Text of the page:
The center layer is, you guessed it, the core.  Just like the earth’s layers!  The core is the primary layer for distance.

On The Course

I couldn’t wait to tell some 3UP stories from on the course, which I did in the intro.  I have many more, like the 7-iron I backed up on the 4th hole at River Oaks, with a tail wind.  Not possible with other golf balls!

I gave some 3UPs to a friend Kevin, a mid-teen handicap on the rise.  He loved the feel and was gushing to me about how he hadn’t been able to get that kind of spin from other big name golf balls.  I watched him produce several shots, even from the rough, which bit and held greens he normally wouldn’t have been able to hold.  Sold.

golf ball

3UP after 45 holes – click to zoom

Durability

I’m very impressed with the durability of this ball.  Typically high spin balls are not durable.  In the photo to the right, check out my 3UP ball after 45 holes.  There are just a couple of scratches from some square grooved wedges, but the ball is nearly like new.

Charity

This is really awesome.  3UP will donate $3 to charity from every dozen balls sold.  That’s fantastic.  Don’t worry about losing a golf ball!  You just donated to charity!

Critiques

While I love this golf ball, I think it will be a tough go to break into a market which has some very big names with multi-million dollar advertising and PR budgets.  Maybe this small article will help a bit.  I do think that at a retail of $39, a ball someone isn’t familiar with might be a tough sell.  I think pricing under $30, even $24.99 would be a better price point.

Packaging

I like this.  A dozen 3UP golf balls does not come in a cardboard box, with four cardboard boxes inside.  Instead, the balls come in a nice bag/pouch with a tie string.  When you’re done with the balls, you have a great golf accessory bag to put tees and ball markers in!

Conclusion

Hats off to Rob and 3UP.  The ball is everything they say it is.  The spin in the short game is stellar and the ball is plenty long.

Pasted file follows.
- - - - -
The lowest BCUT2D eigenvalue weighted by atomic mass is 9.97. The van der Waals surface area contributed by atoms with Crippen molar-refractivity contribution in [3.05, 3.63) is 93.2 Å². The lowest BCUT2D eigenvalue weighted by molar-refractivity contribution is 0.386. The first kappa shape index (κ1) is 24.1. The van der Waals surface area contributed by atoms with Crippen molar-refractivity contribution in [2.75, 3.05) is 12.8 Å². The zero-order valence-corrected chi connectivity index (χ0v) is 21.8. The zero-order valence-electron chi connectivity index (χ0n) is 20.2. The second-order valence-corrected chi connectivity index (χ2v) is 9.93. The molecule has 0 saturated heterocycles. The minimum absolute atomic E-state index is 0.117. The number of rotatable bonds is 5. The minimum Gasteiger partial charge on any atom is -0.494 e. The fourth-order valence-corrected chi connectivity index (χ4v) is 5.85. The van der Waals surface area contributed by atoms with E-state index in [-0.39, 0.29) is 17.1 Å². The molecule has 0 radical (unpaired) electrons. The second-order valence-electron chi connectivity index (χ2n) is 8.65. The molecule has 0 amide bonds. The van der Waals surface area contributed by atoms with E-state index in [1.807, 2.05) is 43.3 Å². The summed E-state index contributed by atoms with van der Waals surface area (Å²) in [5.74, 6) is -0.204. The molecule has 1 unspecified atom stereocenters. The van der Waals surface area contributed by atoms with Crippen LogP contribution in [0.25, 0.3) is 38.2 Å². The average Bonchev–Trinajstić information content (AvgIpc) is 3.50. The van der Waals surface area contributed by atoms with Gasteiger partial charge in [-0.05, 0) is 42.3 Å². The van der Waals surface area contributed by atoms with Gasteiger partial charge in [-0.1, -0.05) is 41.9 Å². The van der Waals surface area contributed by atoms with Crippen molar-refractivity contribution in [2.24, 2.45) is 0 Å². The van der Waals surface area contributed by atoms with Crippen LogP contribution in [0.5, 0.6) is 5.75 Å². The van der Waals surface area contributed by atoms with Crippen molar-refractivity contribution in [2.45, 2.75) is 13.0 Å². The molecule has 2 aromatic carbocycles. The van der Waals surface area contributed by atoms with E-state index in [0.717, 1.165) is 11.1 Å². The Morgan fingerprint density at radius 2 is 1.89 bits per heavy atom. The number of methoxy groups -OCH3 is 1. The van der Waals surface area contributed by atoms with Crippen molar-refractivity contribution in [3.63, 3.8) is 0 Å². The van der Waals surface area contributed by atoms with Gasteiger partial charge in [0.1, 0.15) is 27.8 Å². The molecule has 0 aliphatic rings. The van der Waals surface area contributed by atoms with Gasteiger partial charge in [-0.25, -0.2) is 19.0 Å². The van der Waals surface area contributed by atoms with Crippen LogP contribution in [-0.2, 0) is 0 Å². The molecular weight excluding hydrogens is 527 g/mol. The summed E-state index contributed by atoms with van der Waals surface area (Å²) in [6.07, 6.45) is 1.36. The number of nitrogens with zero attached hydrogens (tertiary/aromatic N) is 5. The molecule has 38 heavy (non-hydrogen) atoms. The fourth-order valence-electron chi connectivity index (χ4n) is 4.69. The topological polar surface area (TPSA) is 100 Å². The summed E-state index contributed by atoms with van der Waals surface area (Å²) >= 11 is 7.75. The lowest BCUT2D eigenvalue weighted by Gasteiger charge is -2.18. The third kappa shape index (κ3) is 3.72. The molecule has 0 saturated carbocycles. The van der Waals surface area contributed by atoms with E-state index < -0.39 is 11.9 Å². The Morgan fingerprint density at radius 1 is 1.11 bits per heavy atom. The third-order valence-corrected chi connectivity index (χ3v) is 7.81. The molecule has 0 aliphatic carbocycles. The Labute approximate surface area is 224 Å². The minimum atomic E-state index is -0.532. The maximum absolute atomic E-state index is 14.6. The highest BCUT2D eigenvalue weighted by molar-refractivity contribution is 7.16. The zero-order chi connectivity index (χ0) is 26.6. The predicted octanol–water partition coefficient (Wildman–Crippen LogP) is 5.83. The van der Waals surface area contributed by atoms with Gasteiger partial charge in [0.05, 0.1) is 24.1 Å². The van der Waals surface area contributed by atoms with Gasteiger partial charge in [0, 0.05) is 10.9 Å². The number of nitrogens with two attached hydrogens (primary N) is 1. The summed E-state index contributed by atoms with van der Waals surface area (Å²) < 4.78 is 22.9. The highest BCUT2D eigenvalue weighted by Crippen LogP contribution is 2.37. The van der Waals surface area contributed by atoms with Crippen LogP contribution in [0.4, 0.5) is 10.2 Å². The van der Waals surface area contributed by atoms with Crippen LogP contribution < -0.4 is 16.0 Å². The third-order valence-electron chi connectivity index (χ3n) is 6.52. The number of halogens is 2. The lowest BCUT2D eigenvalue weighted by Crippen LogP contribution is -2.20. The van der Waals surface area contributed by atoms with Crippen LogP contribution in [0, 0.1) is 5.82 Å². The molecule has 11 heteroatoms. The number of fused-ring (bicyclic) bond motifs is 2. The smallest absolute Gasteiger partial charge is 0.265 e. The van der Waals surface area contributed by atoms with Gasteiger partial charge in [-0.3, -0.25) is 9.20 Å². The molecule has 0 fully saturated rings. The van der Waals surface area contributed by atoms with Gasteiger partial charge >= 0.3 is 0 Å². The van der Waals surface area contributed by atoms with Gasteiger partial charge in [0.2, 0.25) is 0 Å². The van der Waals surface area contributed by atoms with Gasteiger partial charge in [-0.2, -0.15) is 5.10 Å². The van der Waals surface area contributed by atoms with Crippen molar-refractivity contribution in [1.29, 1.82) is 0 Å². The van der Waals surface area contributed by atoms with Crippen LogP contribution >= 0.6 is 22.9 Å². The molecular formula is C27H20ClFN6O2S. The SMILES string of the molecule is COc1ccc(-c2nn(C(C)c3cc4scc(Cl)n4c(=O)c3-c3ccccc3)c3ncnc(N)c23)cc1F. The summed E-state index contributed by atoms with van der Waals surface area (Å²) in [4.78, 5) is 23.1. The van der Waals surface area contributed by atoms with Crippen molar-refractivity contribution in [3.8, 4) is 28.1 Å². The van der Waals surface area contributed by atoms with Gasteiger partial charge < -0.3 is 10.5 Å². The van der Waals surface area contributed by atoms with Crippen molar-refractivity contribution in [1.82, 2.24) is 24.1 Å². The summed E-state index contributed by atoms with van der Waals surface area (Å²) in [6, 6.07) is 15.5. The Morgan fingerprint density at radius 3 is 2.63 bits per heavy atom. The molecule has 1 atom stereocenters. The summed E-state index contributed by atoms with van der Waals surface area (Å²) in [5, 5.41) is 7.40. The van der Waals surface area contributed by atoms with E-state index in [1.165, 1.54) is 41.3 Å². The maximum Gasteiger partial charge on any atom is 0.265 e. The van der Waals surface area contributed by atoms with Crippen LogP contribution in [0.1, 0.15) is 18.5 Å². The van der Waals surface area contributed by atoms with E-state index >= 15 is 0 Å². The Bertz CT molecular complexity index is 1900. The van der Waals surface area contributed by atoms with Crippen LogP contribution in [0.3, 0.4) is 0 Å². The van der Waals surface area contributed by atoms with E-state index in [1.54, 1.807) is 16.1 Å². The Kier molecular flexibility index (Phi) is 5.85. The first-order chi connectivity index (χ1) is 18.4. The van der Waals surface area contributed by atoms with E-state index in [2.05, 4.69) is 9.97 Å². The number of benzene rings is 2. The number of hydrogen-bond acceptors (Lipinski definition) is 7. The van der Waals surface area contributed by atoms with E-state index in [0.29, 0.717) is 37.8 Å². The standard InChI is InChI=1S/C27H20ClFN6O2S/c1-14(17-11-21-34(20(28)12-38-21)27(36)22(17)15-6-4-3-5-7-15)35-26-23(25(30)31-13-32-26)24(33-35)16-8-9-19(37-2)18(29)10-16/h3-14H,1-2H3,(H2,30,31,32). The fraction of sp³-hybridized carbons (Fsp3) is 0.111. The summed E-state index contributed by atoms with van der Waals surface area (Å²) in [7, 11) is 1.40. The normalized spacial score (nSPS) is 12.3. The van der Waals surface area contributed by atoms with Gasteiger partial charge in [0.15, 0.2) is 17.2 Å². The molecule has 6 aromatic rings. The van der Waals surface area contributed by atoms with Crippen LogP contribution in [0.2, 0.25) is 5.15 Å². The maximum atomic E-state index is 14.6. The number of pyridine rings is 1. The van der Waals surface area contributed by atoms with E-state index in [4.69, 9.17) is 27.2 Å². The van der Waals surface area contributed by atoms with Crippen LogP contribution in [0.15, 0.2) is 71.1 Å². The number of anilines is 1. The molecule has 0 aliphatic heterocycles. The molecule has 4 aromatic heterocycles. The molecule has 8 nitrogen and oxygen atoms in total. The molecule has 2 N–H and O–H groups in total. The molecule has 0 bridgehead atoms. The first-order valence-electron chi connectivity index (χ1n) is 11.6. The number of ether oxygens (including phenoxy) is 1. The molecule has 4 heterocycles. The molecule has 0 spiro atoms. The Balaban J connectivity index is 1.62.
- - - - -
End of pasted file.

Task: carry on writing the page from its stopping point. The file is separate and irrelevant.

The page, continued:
Related Links

HOG 3UP photos

3UP Website


First Look: 3UP Golf Balls

Written by: Tony Korologos | Friday, June 7th, 2013
Categories: Golf BallsGolf GearMiscellaneousSite News

I have to admire the tenacity of some golf entrepreneurs.  Even though there are billion dollar companies out there making golf balls, Rob Zimmerman and 3UP Golf decided they’d join the fray.   I have a dozen 3UP 3f12 golf balls to try.  They’re a three piece ball meant to perform and feel like a balata but also produce modern distance.  I’d like that.

3up_3F12

As an extra cool bonus, $3 of each dozen sold is earmarked to a golf related charity.  Cool.  Buy high performance golf balls and support a great cause.  And rather than a typical cardboard box, these balls come in a nice bag which would be great for carrying golf tees and other stuff around in.

In hand the balls look sharp and have what looks to be a dimple pattern close to the 330-332 dimple designs.  The balls feel very tacky so I can tell they’ll produce a ton of spin around the greens.

I’ll put them in play as soon as I can and start working up my review.


Golf Equipment Review: Nike 20XI X Golf Balls

Written by: Tony Korologos | Monday, May 6th, 2013
Categories: Golf BallsGolf EquipmentGolf GearReviews

This spring has been fun, including testing out the new Nike 20XI and 20XI-X golf balls.  The XI version is the spin/control model while the XI-X is the distance model.  Today’s review is specifically the XI-X model.  I’ll be posting my XI review soon.

Nike 20XI X Golf Balls - click for larger image